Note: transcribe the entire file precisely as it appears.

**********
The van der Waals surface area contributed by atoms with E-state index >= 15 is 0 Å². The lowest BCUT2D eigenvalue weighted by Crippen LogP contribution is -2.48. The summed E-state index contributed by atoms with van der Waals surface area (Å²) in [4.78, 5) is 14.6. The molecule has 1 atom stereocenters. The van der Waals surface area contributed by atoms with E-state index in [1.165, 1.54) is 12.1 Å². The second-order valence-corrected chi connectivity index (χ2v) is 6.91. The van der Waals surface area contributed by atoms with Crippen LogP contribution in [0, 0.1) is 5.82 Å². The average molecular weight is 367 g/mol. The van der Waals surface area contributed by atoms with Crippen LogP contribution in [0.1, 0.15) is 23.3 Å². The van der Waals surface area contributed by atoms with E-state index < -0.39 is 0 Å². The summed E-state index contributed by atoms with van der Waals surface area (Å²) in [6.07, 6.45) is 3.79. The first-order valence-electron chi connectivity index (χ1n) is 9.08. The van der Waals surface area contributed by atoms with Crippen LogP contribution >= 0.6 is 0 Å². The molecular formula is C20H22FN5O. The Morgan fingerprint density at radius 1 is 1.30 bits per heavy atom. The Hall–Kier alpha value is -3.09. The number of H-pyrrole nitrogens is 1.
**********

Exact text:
The van der Waals surface area contributed by atoms with E-state index >= 15 is 0 Å². The lowest BCUT2D eigenvalue weighted by Crippen LogP contribution is -2.48. The summed E-state index contributed by atoms with van der Waals surface area (Å²) in [4.78, 5) is 14.6. The molecule has 1 atom stereocenters. The van der Waals surface area contributed by atoms with E-state index in [1.165, 1.54) is 12.1 Å². The second-order valence-corrected chi connectivity index (χ2v) is 6.91. The van der Waals surface area contributed by atoms with Crippen LogP contribution in [0, 0.1) is 5.82 Å². The average molecular weight is 367 g/mol. The van der Waals surface area contributed by atoms with Crippen LogP contribution in [0.1, 0.15) is 23.3 Å². The van der Waals surface area contributed by atoms with E-state index < -0.39 is 0 Å². The summed E-state index contributed by atoms with van der Waals surface area (Å²) in [6.07, 6.45) is 3.79. The first-order valence-electron chi connectivity index (χ1n) is 9.08. The van der Waals surface area contributed by atoms with Crippen LogP contribution >= 0.6 is 0 Å². The molecular formula is C20H22FN5O. The Morgan fingerprint density at radius 1 is 1.30 bits per heavy atom. The Hall–Kier alpha value is -3.09. The number of H-pyrrole nitrogens is 1.